Transdermal meds, keratin, fat- and water- solubility

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gwentass
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Transdermal meds, keratin, fat- and water- solubility

Post by gwentass » Tue Sep 26, 2006 10:24 pm

I'm taking Anatomy and Physiology 1 this semester. One of the questions this week I only sort of understand.

Mr. Grayson is receiving a drug treatment transdermally (through the skin). Explain why drugs delivered by this route are fat-soluble rather than water-soluble.


The textbook says the epidermis layers have increasing amounts of keratin as their superficial position increases. (woo used a&p directional terms from chapter 1! I am learning.) The text also says the epidermis - most specifically the strateum corneum - prevents water loss from the body.

This seems to somewhat indirectly imply that water can't get into the body through the epidermis, and thus water-soluble substances wouldn't work in transdermal patches. What I have been able to find on fat-soluble solutes indicates that they can get through.

However, information I have found about transdermal administration of medication indicates that the substance needs to be both fat- and water- soluble, which means the original question from the textbook doesn't have an explanation, if it means exclusively fat-soluble and not at all water-soluble.

My question is: Why? Why does the epidermis keep water out - is it because of the same properties that allow it to keep water in the body? What does keratin have to do with this property of the epidermis? Why and/or how do the cells secrete a water-repellent glycoprotein (which is only briefly mentioned in my textbook, and NOT explained any further)?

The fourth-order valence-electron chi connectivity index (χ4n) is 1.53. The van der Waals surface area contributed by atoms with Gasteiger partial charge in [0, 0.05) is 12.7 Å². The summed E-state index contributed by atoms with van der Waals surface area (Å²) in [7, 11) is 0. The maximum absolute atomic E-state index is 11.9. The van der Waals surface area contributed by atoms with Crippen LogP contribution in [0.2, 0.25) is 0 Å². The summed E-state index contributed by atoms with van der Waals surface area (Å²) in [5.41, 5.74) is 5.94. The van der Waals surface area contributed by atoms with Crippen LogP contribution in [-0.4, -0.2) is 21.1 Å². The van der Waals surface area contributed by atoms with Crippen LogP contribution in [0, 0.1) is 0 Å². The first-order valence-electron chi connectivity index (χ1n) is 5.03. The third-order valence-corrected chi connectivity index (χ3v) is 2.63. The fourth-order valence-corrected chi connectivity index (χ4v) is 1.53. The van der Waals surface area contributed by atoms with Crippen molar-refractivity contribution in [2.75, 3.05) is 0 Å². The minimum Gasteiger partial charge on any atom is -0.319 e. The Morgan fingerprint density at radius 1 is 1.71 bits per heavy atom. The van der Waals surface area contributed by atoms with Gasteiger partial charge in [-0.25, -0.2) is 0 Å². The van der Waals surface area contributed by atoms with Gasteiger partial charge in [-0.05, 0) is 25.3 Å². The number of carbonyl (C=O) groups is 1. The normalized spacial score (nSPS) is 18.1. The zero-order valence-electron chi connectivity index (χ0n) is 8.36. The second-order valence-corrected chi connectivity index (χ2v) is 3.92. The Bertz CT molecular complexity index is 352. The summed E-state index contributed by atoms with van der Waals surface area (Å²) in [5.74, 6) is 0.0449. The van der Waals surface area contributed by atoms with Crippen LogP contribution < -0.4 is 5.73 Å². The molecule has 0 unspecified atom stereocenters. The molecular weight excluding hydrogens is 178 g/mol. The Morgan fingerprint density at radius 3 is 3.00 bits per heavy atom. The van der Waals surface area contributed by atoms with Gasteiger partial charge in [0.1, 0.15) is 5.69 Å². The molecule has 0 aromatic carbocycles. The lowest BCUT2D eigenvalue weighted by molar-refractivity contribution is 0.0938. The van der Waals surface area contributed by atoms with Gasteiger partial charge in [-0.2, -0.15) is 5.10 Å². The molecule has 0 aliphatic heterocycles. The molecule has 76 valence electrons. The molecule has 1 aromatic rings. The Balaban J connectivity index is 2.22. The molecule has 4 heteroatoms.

Maybe I'm just asking questions that we're not supposed to think of asking until we get deeper into A&P or whatever specific field would be appropriate.

gwentass
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Post by gwentass » Tue Sep 26, 2006 10:42 pm

Does the answer have anything to do with the following question from the textbook?

If the water of a swimming pool is hypotonic to your cells and body fluids (and it is), then why do we not swell and pop when we go for a swim?


I still don't find anything directly saying that the epidermis keeps water OUT of the body, even if it makes sense that it would work both ways (keeping water in AND out).

gwentass
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Post by gwentass » Fri Sep 29, 2006 3:24 am

Okay. No one has any idea? Or is the subject of this threat intimidating? :)
I don't make the rules. I just get confused by them.
-- Genean Wilson

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mith
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Post by mith » Fri Sep 29, 2006 6:32 am

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